Can journalism survive in this era of punditry and attitude? If so, how?

December 2004
Nieman Reports;Winter2004, Vol. 58 Issue 4, p47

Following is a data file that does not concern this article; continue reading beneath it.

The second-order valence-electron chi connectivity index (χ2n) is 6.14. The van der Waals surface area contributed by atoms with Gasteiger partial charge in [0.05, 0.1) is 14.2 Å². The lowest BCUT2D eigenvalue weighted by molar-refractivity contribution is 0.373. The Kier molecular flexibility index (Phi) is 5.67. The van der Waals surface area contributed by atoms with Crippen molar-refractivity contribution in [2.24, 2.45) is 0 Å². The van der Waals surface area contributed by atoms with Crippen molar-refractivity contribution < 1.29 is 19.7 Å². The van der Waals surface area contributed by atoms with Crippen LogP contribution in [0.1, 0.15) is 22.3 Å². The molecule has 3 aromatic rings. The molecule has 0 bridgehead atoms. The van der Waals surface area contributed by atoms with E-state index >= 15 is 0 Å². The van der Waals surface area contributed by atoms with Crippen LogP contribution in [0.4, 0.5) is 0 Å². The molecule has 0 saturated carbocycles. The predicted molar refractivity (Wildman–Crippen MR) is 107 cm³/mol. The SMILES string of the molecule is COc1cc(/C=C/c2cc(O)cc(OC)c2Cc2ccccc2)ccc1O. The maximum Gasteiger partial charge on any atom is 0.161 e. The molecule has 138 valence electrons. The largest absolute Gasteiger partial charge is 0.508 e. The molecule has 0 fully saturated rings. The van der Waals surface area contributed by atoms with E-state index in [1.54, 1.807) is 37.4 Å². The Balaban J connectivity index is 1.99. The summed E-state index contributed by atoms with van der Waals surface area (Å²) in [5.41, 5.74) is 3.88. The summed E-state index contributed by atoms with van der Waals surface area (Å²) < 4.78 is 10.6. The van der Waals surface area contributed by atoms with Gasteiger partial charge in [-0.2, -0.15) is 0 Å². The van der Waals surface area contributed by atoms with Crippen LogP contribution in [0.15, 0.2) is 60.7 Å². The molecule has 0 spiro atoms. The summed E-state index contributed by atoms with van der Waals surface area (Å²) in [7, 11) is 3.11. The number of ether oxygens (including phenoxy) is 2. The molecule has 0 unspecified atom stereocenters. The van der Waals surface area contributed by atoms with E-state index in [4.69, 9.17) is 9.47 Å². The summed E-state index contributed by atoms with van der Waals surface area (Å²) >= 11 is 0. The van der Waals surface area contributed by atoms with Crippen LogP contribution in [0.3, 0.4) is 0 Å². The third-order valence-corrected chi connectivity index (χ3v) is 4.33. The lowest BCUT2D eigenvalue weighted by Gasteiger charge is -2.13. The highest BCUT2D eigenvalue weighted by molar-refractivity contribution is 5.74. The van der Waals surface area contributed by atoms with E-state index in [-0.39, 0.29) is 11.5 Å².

This article discusses the results of a survey on the views of journalists on the future of journalism. Surveys of journalists--such as one conducted in May by Pew Research Center and the Project for Excellence in Journalism--are finding echoes of the increasingly critical assessments that members of the public have been giving about news reporting for many years. A large majority of the 547 national and local journalists interviewed believe that profit pressures are seriously hurting news coverage. Nearly half of national journalists say the press is too timid in its reporting, and nearly two-thirds of all the journalists think there are too many cable talk shows on TV. The report cites a crisis of confidence, and Pew's director, Andrew Kohut, said of the survey's findings: The press is an unhappy lot. They do not feel good about our profession in many ways. News coverage is becoming increasingly fragmented. At the same time, journalists find themselves confronting the pressures of economic constraints and the push toward entertainment, with stories of dubious news value trumping those of arguably more importance. In this climate, Nieman Reports decided to depart from its customary examination of coverage of a specific topic and widen our scope to look at the prospects for juntas' future given where things stand today


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